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Programming

The Truth about DevOps

By | Development

DevOps seems to be the new cool kid on the block lately, especially in Agile circles.  New user groups are popping up and it’s a fashionable topic to talk about at conferences; Many of the more leading edge consultancies are working hard to establish themselves as having creditable practices in the space.  Right now DevOps feels like Agile did 10 years ago.

Here’s the first paragraph from the top hit in google, it is of course from Wikipedia …

“DevOps is a set of processes, methods and systems for communication, collaboration and integration between departments for development (applications/software engineering), technology operations and quality assurance (QA)”

… and it’s 100% wrong. DevOps isn’t a process; Unlike Agile, DevOps doesn’t have a neat set of rituals to build the habits and enable the right communication and feedback cycles – perhaps we need to invent some.  There are definitely some things like co-location which help, and getting everyone coming along to one daily standup isn’t going to hurt. But, you can do those things and fail to create DevOps.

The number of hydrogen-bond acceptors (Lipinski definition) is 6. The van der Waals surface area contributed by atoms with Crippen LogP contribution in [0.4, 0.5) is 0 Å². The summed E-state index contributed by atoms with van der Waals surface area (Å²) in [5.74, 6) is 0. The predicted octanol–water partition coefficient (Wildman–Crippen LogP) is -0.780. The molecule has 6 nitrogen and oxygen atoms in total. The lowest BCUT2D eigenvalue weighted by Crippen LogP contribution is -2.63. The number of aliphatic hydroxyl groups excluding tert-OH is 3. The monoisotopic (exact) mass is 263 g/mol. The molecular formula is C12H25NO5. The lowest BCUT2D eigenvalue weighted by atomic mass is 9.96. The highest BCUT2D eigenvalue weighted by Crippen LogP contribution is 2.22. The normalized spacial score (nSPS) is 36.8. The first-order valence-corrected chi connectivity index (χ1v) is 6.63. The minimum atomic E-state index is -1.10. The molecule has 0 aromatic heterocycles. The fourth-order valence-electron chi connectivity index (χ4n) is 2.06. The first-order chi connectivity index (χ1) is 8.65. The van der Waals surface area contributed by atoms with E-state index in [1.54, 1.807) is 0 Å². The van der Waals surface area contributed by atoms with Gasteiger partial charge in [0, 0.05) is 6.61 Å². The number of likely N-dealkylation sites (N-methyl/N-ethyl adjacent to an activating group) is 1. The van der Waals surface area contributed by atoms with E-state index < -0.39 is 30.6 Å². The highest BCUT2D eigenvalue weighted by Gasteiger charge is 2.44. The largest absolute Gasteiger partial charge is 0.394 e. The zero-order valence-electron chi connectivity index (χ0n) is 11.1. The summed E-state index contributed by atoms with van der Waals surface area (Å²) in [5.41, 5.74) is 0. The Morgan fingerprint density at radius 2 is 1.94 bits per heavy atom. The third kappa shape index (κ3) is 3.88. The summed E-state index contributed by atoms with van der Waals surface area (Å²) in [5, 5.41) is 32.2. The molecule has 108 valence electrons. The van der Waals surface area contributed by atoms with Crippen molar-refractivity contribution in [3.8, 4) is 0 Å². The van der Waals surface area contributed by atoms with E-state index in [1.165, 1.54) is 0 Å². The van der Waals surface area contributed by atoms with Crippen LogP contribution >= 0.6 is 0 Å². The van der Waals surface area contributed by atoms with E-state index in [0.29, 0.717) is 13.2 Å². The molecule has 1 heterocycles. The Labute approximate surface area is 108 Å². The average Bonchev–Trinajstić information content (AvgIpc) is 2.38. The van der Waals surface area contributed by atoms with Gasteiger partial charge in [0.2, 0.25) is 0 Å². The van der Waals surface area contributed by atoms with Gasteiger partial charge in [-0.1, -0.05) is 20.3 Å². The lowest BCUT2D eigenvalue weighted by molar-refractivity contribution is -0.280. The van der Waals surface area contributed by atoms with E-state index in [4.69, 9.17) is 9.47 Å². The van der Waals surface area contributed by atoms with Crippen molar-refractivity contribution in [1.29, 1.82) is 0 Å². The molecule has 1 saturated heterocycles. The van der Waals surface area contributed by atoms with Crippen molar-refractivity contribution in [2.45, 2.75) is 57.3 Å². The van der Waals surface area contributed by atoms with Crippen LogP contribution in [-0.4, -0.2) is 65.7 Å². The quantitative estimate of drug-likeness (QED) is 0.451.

Here’s another thing it’s not, Continuous Deployment.  Releasing your software regularly and having an automated build and testing pipeline is another good process, it creates good habits and it does create closer ties between your developers and your ops group; But it’s not essential to DevOps and it doesn’t ensure you’ll have DevOps.

So here’s what it really is:

  • Developers caring about deployment and production systems.
  • Ops caring about the development of new features.
  • Developers with access to production systems, monitoring and deployment processes.
  • Ops engaged with feature development from the start.

It’s about creating a team of engineers, rather than a team of developers and a team of operations folks.

DevOps is just a neat new word to describe how little companies have managed their development and deployment for years – If you don’t have many people and you don’t have lots of departments then your developers get involved in deployments, and if you’re lucky enough to have a dedicated ops person then you can be sure they will be working with the development team as well, usually on the database and back end parts of your system. In bigger companies it’s not as simple, bigger systems mean more complex platforms, more sophisticated network configurations and database clusters.  As projects get bigger it’s only natural, even essential that within your engineering team there are specialist roles.  UI/UX specialists, back end, API and model specialists and DevOps is about engaging staff who would have previously been part of your ops team.

Just like Agile, DevOps means taking a leap of faith and seeing how things work out.  Here’s how to start, get a developer to sit and type all the commands to deploy one of your system with an ops person looking over their shoulder – I promise you they will be coming up with ways to automate your deployment by the end of the day.  Next time you have a performance problem, get your ops folks to pair with the developer working on it, matching up data from your system logs and monitoring system with the active code.